Original Robert Mapplethorpe photographs from the 1980s.
First-editions of books by revered authors Walt Whitman and Oscar Wilde, complete with personalized inscriptions.
A handwritten letter penned by Harvey Milk during his one day as acting mayor of San Francisco in May 1978.
These are just some of the many items art collectors, buyers for institutions, and LGBTQ history buffs can bid on at Swann Auction Galleries’ first Pride-themed art auction this June. Timed to WorldPride 2019 in New York City and the 50th anniversary of the 1969 Stonewall Riots, the auction includes hundreds of artworks and historical artifacts, all created by LGBTQ artists or featuring queer people from history.
Putting a starting price on these one-of-a-kind relics may seem impossible—and according to Nicholas D. Lowry, president and principal auctioneer at Swann Auction Galleries, it certainly wasn’t a quick process. The team spent months pulling together the incredible array of artifacts up for auction, including but not limited to: rare first-edition books; decades-old copies of The Advocate magazine; personal archives of historical figures like trans activist and actor Candy Darling; archival photos of New York City Pride with short inscriptions from the one and only Allen Ginsberg; ’60s and ’70s art posters; and more.
The collection’s diversity is reflected in a wide spectrum of starting bid prices, too. There’s even an eye-catching black guitar doodled on in gold by the late Keith Haring, hailing all the way from Japan (Swann Galleries predicts it’ll sell for $12,000–$18,000.)
“When Haring had a pop-up shop in Japan, someone stopped him on the street and asked him to sign his guitar,” Lowry tells NewNowNext, tilting the guitar so it glistens in the auction gallery’s stark overhead lighting. “Isn’t that so cool?”
The Pride auction isn’t a one-time deal, either. In fact, Swann Galleries intended from the very beginning to make LGBTQ artwork and artifacts regular fixtures at future sales.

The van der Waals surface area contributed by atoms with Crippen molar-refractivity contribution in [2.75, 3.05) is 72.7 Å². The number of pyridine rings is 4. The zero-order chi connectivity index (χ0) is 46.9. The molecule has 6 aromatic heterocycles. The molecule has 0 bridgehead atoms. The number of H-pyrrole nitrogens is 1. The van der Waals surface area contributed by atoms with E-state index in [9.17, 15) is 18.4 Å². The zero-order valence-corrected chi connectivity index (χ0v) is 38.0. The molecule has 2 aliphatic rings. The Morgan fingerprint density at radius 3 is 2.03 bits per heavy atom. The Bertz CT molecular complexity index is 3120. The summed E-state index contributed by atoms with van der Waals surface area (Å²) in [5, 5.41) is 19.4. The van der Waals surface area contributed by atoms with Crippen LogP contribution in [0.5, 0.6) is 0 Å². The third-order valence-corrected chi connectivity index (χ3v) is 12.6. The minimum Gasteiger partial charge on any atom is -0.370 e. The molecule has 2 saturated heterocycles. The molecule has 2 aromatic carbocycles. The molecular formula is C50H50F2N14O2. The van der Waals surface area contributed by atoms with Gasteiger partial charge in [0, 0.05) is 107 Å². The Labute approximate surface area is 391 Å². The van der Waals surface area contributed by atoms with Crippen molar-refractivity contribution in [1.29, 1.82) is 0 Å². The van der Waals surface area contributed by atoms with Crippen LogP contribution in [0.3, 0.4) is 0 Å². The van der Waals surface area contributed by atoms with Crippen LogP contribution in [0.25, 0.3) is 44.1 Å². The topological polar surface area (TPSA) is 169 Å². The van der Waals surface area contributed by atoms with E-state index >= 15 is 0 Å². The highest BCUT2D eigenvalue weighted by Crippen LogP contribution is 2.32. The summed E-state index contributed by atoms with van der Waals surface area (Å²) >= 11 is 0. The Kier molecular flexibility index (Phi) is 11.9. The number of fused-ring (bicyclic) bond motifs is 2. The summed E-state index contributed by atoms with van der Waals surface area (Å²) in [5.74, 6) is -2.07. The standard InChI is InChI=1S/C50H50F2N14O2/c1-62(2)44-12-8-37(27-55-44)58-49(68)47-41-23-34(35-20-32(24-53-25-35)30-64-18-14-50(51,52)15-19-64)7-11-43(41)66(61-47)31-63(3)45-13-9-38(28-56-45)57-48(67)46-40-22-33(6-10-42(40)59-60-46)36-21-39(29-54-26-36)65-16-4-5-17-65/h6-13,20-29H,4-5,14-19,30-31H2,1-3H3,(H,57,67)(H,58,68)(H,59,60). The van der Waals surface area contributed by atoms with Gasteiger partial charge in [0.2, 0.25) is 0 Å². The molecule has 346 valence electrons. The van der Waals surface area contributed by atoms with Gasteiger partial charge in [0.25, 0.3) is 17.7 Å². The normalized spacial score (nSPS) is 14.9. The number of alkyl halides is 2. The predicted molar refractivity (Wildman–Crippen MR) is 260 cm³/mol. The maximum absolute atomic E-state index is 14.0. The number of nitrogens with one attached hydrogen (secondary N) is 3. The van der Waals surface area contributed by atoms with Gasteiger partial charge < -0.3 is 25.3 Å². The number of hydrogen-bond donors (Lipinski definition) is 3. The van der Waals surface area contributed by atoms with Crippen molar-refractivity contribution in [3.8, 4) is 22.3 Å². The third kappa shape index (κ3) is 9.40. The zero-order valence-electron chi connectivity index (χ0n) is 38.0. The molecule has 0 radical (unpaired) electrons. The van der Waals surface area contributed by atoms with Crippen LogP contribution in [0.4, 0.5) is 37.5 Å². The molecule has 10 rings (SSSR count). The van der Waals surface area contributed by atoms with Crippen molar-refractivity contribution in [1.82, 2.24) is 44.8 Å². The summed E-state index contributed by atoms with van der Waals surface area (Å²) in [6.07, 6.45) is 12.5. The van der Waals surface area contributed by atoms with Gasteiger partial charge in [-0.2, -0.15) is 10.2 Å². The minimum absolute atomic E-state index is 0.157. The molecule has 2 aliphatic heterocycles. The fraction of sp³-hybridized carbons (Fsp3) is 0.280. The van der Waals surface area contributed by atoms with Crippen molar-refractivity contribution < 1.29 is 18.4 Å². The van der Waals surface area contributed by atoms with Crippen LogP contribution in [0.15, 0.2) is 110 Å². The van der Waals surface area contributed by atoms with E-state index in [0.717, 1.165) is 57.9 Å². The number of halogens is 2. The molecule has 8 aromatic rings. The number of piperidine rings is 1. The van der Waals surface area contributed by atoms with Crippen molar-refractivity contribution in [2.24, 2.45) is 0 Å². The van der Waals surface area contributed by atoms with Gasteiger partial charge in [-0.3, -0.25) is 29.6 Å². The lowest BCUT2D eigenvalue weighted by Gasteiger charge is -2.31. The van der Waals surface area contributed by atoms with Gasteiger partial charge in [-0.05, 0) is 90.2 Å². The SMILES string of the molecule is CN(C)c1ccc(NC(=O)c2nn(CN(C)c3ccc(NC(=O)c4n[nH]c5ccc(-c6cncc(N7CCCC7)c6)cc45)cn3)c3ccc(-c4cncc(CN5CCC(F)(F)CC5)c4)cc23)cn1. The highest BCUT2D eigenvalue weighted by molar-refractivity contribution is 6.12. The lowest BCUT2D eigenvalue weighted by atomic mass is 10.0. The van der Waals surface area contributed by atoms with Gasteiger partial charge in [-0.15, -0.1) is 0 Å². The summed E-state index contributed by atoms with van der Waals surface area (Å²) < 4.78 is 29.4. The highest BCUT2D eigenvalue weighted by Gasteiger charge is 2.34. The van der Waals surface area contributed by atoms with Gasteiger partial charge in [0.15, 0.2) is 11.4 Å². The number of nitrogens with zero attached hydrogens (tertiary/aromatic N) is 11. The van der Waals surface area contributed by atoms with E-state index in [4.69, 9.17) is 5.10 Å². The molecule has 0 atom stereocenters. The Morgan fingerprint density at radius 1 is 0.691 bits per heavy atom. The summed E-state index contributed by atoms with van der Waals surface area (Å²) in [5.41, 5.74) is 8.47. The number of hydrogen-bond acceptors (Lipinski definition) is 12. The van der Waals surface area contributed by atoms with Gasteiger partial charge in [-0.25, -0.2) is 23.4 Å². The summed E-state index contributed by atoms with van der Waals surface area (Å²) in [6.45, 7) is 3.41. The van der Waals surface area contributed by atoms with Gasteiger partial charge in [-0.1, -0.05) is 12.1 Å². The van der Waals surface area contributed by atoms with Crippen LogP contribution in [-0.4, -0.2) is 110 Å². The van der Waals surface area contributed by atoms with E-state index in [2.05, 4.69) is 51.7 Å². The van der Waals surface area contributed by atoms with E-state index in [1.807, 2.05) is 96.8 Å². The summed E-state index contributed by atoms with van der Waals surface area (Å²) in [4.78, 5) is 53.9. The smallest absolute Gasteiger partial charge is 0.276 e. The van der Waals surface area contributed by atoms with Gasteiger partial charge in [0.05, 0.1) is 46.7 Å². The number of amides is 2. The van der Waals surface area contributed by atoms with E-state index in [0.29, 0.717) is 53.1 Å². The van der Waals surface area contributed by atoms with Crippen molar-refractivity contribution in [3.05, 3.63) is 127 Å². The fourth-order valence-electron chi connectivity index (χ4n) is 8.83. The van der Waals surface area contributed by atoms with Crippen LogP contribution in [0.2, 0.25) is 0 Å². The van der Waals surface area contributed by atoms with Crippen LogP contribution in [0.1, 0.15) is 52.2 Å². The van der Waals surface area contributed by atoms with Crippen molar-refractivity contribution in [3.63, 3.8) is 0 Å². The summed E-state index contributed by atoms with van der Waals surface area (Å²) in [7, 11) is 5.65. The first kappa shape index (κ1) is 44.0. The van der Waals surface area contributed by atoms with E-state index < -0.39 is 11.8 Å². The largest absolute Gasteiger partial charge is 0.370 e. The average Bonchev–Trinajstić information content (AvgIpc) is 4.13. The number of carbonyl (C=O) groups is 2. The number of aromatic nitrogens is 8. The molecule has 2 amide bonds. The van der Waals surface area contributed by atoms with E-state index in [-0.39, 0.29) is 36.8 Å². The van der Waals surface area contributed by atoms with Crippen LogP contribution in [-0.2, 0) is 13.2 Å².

“People have said to us, ‘Wow, that’s a great idea to do in honor of WorldPride and Stonewall50,” Lowry adds. “And we’re like, ‘Actually, no, we want to make this the first auction in a new department.’ And that’s what we think is going to happen.”
Lowry and Alexandra Nelson, Swann Galleries’ communications director, go on to explain how the friends, family, and partners of LGBTQ people who died during the HIV/AIDS crisis in the 1980s often kept their loved ones’ belongings in safe keeping. “They just became repositories,” Lowry says. “I mean, we have one [consignor] who’s like, ‘I have an apartment filled with artifacts, and I just don’t know what to do with them.’”
Lowry and Nelson hope that this year’s Pride auction inspires other owners of LGBTQ cultural artifacts to consider consigning their objects. People may not know the historical, cultural, or monetary value of seemingly mundane objects—like old letters, posters, journals, or personal photographs—that connect back to the queer community.
“We hope it will really open up the floodgates,” Lowry says.
Nelson agrees, likening the wave of inquiries from consignors they’re anticipating to the poignant origin story of the Leslie-Lohman Museum of Gay and Lesbian Art on Wooster Street in New York City. (Back in the ’80s, the museum, still in its infancy, rescued artworks by queer artists who died of HIV/AIDS from their homophobic or apathetic family members.)
Best of all, Swann Auction Galleries is putting its money where its mouth is: Select consignors have agreed to donate a portion of each auction sale to the Leslie-Lohman Museum, and Swann Galleries will match those donations.
The auction items are on view and open to the public at Swann Auction Galleries in New York City from June 15–20. Biddings for the Pride Sale begin at 1:30pm on Thursday, June 20. Visit Swann Auction Galleries’ website for more information.